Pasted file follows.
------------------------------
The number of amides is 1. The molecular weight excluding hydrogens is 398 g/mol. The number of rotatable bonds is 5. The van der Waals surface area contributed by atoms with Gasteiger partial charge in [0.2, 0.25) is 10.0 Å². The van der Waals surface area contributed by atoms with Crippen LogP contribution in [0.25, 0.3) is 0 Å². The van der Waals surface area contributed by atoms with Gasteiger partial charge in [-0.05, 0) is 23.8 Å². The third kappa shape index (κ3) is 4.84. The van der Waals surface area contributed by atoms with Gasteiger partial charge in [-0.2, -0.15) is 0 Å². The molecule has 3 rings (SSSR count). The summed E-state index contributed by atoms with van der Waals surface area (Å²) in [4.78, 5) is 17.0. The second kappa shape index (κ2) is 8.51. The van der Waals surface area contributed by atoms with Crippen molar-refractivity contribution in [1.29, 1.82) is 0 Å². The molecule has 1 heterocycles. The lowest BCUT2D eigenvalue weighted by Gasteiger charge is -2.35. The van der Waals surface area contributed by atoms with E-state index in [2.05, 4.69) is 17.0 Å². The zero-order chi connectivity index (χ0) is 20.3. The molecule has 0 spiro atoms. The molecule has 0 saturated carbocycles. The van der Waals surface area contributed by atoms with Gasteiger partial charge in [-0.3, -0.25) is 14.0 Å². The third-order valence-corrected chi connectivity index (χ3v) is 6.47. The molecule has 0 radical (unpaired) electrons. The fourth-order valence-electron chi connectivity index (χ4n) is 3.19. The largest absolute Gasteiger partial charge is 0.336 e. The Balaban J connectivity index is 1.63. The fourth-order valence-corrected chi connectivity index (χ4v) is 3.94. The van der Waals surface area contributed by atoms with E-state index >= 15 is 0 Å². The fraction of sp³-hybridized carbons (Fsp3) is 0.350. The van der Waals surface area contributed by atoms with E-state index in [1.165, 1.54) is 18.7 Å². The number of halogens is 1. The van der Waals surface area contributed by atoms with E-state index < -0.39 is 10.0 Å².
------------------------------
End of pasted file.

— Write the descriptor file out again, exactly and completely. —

The number of amides is 1. The molecular weight excluding hydrogens is 398 g/mol. The number of rotatable bonds is 5. The van der Waals surface area contributed by atoms with Gasteiger partial charge in [0.2, 0.25) is 10.0 Å². The van der Waals surface area contributed by atoms with Crippen LogP contribution in [0.25, 0.3) is 0 Å². The van der Waals surface area contributed by atoms with Gasteiger partial charge in [-0.05, 0) is 23.8 Å². The third kappa shape index (κ3) is 4.84. The van der Waals surface area contributed by atoms with Gasteiger partial charge in [-0.2, -0.15) is 0 Å². The molecule has 3 rings (SSSR count). The summed E-state index contributed by atoms with van der Waals surface area (Å²) in [4.78, 5) is 17.0. The second kappa shape index (κ2) is 8.51. The van der Waals surface area contributed by atoms with Crippen molar-refractivity contribution in [1.29, 1.82) is 0 Å². The molecule has 1 heterocycles. The lowest BCUT2D eigenvalue weighted by Gasteiger charge is -2.35. The van der Waals surface area contributed by atoms with E-state index in [2.05, 4.69) is 17.0 Å². The zero-order chi connectivity index (χ0) is 20.3. The molecule has 0 spiro atoms. The molecule has 0 saturated carbocycles. The van der Waals surface area contributed by atoms with Gasteiger partial charge in [-0.3, -0.25) is 14.0 Å². The third-order valence-corrected chi connectivity index (χ3v) is 6.47. The molecule has 0 radical (unpaired) electrons. The fourth-order valence-electron chi connectivity index (χ4n) is 3.19. The largest absolute Gasteiger partial charge is 0.336 e. The Balaban J connectivity index is 1.63. The fourth-order valence-corrected chi connectivity index (χ4v) is 3.94. The van der Waals surface area contributed by atoms with E-state index >= 15 is 0 Å². The fraction of sp³-hybridized carbons (Fsp3) is 0.350. The van der Waals surface area contributed by atoms with E-state index in [1.165, 1.54) is 18.7 Å². The number of halogens is 1. The van der Waals surface area contributed by atoms with E-state index < -0.39 is 10.0 Å².